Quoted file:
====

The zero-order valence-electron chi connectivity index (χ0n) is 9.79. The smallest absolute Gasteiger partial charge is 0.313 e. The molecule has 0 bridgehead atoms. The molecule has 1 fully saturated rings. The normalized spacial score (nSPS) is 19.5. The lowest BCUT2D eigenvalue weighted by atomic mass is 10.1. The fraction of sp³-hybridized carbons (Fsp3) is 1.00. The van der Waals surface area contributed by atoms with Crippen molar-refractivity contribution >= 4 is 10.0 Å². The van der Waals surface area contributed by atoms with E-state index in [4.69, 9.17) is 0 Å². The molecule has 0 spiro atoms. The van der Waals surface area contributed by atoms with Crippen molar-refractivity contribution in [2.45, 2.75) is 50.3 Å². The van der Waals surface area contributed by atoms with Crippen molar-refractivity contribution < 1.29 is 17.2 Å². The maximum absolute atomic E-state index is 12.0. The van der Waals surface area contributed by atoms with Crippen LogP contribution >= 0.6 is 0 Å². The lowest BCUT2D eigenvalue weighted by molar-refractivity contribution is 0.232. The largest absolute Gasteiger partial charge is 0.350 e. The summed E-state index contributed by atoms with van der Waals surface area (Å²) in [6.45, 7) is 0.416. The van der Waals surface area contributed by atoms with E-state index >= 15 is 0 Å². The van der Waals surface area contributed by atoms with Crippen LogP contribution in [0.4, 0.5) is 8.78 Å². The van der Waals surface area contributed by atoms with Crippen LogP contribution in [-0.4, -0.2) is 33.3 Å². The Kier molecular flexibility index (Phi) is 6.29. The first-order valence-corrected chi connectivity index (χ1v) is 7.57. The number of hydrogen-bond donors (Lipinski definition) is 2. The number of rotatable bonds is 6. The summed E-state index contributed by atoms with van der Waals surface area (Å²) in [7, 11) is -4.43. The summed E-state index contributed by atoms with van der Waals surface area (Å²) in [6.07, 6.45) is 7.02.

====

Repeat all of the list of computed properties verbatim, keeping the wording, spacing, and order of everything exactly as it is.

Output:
The zero-order valence-electron chi connectivity index (χ0n) is 9.79. The smallest absolute Gasteiger partial charge is 0.313 e. The molecule has 0 bridgehead atoms. The molecule has 1 fully saturated rings. The normalized spacial score (nSPS) is 19.5. The lowest BCUT2D eigenvalue weighted by atomic mass is 10.1. The fraction of sp³-hybridized carbons (Fsp3) is 1.00. The van der Waals surface area contributed by atoms with Crippen molar-refractivity contribution >= 4 is 10.0 Å². The van der Waals surface area contributed by atoms with E-state index in [4.69, 9.17) is 0 Å². The molecule has 0 spiro atoms. The van der Waals surface area contributed by atoms with Crippen molar-refractivity contribution in [2.45, 2.75) is 50.3 Å². The van der Waals surface area contributed by atoms with Crippen molar-refractivity contribution < 1.29 is 17.2 Å². The maximum absolute atomic E-state index is 12.0. The van der Waals surface area contributed by atoms with Crippen LogP contribution >= 0.6 is 0 Å². The lowest BCUT2D eigenvalue weighted by molar-refractivity contribution is 0.232. The largest absolute Gasteiger partial charge is 0.350 e. The summed E-state index contributed by atoms with van der Waals surface area (Å²) in [6.45, 7) is 0.416. The van der Waals surface area contributed by atoms with E-state index >= 15 is 0 Å². The van der Waals surface area contributed by atoms with Crippen LogP contribution in [0.4, 0.5) is 8.78 Å². The van der Waals surface area contributed by atoms with Crippen LogP contribution in [-0.4, -0.2) is 33.3 Å². The Kier molecular flexibility index (Phi) is 6.29. The first-order valence-corrected chi connectivity index (χ1v) is 7.57. The number of hydrogen-bond donors (Lipinski definition) is 2. The number of rotatable bonds is 6. The summed E-state index contributed by atoms with van der Waals surface area (Å²) in [7, 11) is -4.43. The summed E-state index contributed by atoms with van der Waals surface area (Å²) in [6.07, 6.45) is 7.02.